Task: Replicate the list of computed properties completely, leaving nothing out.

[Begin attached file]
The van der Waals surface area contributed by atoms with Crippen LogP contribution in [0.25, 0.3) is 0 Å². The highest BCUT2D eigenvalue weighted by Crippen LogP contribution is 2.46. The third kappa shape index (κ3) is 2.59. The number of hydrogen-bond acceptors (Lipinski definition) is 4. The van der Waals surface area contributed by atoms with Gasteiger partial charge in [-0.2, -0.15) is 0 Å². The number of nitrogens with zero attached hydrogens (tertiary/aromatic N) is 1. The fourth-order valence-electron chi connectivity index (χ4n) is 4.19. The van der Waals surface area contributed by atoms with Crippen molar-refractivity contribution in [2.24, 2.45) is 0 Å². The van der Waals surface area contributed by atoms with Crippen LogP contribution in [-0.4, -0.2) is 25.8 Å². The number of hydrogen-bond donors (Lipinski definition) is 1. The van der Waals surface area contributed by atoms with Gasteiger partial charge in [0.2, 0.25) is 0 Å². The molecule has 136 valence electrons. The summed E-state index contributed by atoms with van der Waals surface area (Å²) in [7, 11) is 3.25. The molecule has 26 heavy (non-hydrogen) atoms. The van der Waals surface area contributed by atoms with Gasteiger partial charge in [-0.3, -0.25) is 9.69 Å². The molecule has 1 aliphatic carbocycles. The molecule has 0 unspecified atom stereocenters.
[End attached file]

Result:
The van der Waals surface area contributed by atoms with Crippen LogP contribution in [0.25, 0.3) is 0 Å². The highest BCUT2D eigenvalue weighted by Crippen LogP contribution is 2.46. The third kappa shape index (κ3) is 2.59. The number of hydrogen-bond acceptors (Lipinski definition) is 4. The van der Waals surface area contributed by atoms with Gasteiger partial charge in [-0.2, -0.15) is 0 Å². The number of nitrogens with zero attached hydrogens (tertiary/aromatic N) is 1. The fourth-order valence-electron chi connectivity index (χ4n) is 4.19. The van der Waals surface area contributed by atoms with Crippen molar-refractivity contribution in [2.24, 2.45) is 0 Å². The van der Waals surface area contributed by atoms with Crippen LogP contribution in [-0.4, -0.2) is 25.8 Å². The number of hydrogen-bond donors (Lipinski definition) is 1. The van der Waals surface area contributed by atoms with Gasteiger partial charge in [0.2, 0.25) is 0 Å². The molecule has 136 valence electrons. The summed E-state index contributed by atoms with van der Waals surface area (Å²) in [7, 11) is 3.25. The molecule has 26 heavy (non-hydrogen) atoms. The van der Waals surface area contributed by atoms with Gasteiger partial charge in [-0.3, -0.25) is 9.69 Å². The molecule has 1 aliphatic carbocycles. The molecule has 0 unspecified atom stereocenters.